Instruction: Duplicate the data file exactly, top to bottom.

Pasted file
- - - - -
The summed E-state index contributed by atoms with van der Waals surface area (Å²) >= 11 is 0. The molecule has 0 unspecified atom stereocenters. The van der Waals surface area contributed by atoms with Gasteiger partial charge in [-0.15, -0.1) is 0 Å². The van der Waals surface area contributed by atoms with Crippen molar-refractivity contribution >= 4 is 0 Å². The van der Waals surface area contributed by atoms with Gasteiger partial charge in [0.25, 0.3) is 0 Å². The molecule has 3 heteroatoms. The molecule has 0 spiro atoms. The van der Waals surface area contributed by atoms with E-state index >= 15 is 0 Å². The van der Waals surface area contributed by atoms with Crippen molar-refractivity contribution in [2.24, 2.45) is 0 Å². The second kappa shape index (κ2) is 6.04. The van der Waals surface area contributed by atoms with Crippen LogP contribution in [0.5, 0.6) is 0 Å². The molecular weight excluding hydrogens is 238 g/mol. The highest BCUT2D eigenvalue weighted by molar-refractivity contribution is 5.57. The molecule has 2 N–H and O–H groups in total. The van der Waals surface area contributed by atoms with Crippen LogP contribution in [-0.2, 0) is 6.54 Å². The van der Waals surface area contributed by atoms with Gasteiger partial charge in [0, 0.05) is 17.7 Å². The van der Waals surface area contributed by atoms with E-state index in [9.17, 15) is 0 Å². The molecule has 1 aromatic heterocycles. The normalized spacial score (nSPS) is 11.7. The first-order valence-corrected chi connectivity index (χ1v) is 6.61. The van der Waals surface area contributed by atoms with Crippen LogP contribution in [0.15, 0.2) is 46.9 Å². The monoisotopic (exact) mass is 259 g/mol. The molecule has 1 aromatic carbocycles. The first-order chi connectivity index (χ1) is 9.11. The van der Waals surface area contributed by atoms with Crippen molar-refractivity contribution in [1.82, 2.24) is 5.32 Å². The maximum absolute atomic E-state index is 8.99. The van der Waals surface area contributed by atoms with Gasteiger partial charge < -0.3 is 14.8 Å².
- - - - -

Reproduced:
The summed E-state index contributed by atoms with van der Waals surface area (Å²) >= 11 is 0. The molecule has 0 unspecified atom stereocenters. The van der Waals surface area contributed by atoms with Gasteiger partial charge in [-0.15, -0.1) is 0 Å². The van der Waals surface area contributed by atoms with Crippen molar-refractivity contribution >= 4 is 0 Å². The van der Waals surface area contributed by atoms with Gasteiger partial charge in [0.25, 0.3) is 0 Å². The molecule has 3 heteroatoms. The molecule has 0 spiro atoms. The van der Waals surface area contributed by atoms with E-state index >= 15 is 0 Å². The van der Waals surface area contributed by atoms with Crippen molar-refractivity contribution in [2.24, 2.45) is 0 Å². The second kappa shape index (κ2) is 6.04. The van der Waals surface area contributed by atoms with Crippen LogP contribution in [0.5, 0.6) is 0 Å². The molecular weight excluding hydrogens is 238 g/mol. The highest BCUT2D eigenvalue weighted by molar-refractivity contribution is 5.57. The molecule has 2 N–H and O–H groups in total. The van der Waals surface area contributed by atoms with Crippen LogP contribution in [-0.2, 0) is 6.54 Å². The van der Waals surface area contributed by atoms with Gasteiger partial charge in [0, 0.05) is 17.7 Å². The van der Waals surface area contributed by atoms with E-state index in [9.17, 15) is 0 Å². The molecule has 1 aromatic heterocycles. The normalized spacial score (nSPS) is 11.7. The first-order valence-corrected chi connectivity index (χ1v) is 6.61. The van der Waals surface area contributed by atoms with Crippen LogP contribution in [0.15, 0.2) is 46.9 Å². The monoisotopic (exact) mass is 259 g/mol. The molecule has 1 aromatic carbocycles. The first-order chi connectivity index (χ1) is 9.11. The van der Waals surface area contributed by atoms with Crippen molar-refractivity contribution in [1.82, 2.24) is 5.32 Å². The maximum absolute atomic E-state index is 8.99. The van der Waals surface area contributed by atoms with Gasteiger partial charge < -0.3 is 14.8 Å².